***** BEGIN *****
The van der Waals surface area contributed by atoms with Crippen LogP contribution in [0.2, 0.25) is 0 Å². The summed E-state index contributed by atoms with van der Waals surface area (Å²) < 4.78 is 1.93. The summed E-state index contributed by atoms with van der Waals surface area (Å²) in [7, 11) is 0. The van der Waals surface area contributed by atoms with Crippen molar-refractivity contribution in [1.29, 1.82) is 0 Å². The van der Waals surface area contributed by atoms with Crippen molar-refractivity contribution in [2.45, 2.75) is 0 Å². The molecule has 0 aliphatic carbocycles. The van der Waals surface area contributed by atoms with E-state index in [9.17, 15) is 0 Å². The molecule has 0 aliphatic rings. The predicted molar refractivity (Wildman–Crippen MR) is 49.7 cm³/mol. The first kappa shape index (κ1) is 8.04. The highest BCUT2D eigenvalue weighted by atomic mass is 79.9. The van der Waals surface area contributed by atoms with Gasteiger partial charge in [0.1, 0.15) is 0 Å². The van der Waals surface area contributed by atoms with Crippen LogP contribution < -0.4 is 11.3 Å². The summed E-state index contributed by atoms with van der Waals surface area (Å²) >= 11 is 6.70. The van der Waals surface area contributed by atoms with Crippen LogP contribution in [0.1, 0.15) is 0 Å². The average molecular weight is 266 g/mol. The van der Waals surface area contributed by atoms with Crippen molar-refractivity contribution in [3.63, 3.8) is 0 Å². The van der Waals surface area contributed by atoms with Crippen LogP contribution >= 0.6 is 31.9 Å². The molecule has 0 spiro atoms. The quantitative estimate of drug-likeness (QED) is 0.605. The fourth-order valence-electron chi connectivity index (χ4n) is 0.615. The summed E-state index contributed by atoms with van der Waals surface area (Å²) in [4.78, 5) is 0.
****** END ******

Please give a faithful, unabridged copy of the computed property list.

The van der Waals surface area contributed by atoms with Crippen LogP contribution in [0.2, 0.25) is 0 Å². The summed E-state index contributed by atoms with van der Waals surface area (Å²) < 4.78 is 1.93. The summed E-state index contributed by atoms with van der Waals surface area (Å²) in [7, 11) is 0. The van der Waals surface area contributed by atoms with Crippen molar-refractivity contribution in [1.29, 1.82) is 0 Å². The van der Waals surface area contributed by atoms with Crippen molar-refractivity contribution in [2.45, 2.75) is 0 Å². The molecule has 0 aliphatic carbocycles. The van der Waals surface area contributed by atoms with E-state index in [9.17, 15) is 0 Å². The molecule has 0 aliphatic rings. The predicted molar refractivity (Wildman–Crippen MR) is 49.7 cm³/mol. The first kappa shape index (κ1) is 8.04. The highest BCUT2D eigenvalue weighted by atomic mass is 79.9. The van der Waals surface area contributed by atoms with Gasteiger partial charge in [0.1, 0.15) is 0 Å². The van der Waals surface area contributed by atoms with Crippen LogP contribution < -0.4 is 11.3 Å². The summed E-state index contributed by atoms with van der Waals surface area (Å²) >= 11 is 6.70. The van der Waals surface area contributed by atoms with Crippen LogP contribution in [0.1, 0.15) is 0 Å². The average molecular weight is 266 g/mol. The van der Waals surface area contributed by atoms with Crippen molar-refractivity contribution in [3.63, 3.8) is 0 Å². The van der Waals surface area contributed by atoms with Crippen LogP contribution >= 0.6 is 31.9 Å². The molecule has 0 spiro atoms. The quantitative estimate of drug-likeness (QED) is 0.605. The fourth-order valence-electron chi connectivity index (χ4n) is 0.615. The summed E-state index contributed by atoms with van der Waals surface area (Å²) in [4.78, 5) is 0.